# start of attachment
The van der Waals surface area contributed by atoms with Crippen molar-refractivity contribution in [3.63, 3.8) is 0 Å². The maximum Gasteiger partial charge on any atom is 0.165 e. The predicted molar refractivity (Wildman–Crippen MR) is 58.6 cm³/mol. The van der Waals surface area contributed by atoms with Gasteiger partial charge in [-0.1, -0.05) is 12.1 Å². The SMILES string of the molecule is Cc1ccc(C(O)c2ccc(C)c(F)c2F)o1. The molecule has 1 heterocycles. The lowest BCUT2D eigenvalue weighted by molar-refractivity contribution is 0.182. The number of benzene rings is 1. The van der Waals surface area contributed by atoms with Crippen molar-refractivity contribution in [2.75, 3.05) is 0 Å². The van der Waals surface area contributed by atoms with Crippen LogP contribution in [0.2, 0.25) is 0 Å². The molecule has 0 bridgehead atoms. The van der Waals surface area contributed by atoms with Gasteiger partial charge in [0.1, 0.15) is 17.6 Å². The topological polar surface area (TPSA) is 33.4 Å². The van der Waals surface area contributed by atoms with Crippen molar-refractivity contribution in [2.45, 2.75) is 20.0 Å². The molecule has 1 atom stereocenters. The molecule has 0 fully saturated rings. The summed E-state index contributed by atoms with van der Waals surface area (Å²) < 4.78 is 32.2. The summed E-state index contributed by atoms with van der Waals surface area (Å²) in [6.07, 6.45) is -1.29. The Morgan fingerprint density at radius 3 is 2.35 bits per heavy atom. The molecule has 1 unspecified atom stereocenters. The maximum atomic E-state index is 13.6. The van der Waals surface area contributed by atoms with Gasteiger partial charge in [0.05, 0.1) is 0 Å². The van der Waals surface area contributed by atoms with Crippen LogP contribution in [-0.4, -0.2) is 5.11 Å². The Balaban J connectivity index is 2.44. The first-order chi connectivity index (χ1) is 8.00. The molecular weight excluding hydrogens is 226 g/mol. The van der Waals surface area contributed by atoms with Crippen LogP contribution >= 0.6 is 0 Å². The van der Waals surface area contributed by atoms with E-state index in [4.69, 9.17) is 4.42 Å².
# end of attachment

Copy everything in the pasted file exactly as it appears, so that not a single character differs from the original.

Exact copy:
The van der Waals surface area contributed by atoms with Crippen molar-refractivity contribution in [3.63, 3.8) is 0 Å². The maximum Gasteiger partial charge on any atom is 0.165 e. The predicted molar refractivity (Wildman–Crippen MR) is 58.6 cm³/mol. The van der Waals surface area contributed by atoms with Gasteiger partial charge in [-0.1, -0.05) is 12.1 Å². The SMILES string of the molecule is Cc1ccc(C(O)c2ccc(C)c(F)c2F)o1. The molecule has 1 heterocycles. The lowest BCUT2D eigenvalue weighted by molar-refractivity contribution is 0.182. The number of benzene rings is 1. The van der Waals surface area contributed by atoms with Crippen molar-refractivity contribution in [2.75, 3.05) is 0 Å². The van der Waals surface area contributed by atoms with Crippen LogP contribution in [0.2, 0.25) is 0 Å². The molecule has 0 bridgehead atoms. The van der Waals surface area contributed by atoms with Gasteiger partial charge in [0.1, 0.15) is 17.6 Å². The topological polar surface area (TPSA) is 33.4 Å². The van der Waals surface area contributed by atoms with Crippen molar-refractivity contribution in [2.45, 2.75) is 20.0 Å². The molecule has 1 atom stereocenters. The molecule has 0 fully saturated rings. The summed E-state index contributed by atoms with van der Waals surface area (Å²) < 4.78 is 32.2. The summed E-state index contributed by atoms with van der Waals surface area (Å²) in [6.07, 6.45) is -1.29. The Morgan fingerprint density at radius 3 is 2.35 bits per heavy atom. The molecule has 1 unspecified atom stereocenters. The maximum atomic E-state index is 13.6. The van der Waals surface area contributed by atoms with Gasteiger partial charge in [0.05, 0.1) is 0 Å². The van der Waals surface area contributed by atoms with Crippen LogP contribution in [-0.4, -0.2) is 5.11 Å². The Balaban J connectivity index is 2.44. The first-order chi connectivity index (χ1) is 8.00. The molecular weight excluding hydrogens is 226 g/mol. The van der Waals surface area contributed by atoms with Crippen LogP contribution >= 0.6 is 0 Å². The van der Waals surface area contributed by atoms with E-state index in [4.69, 9.17) is 4.42 Å².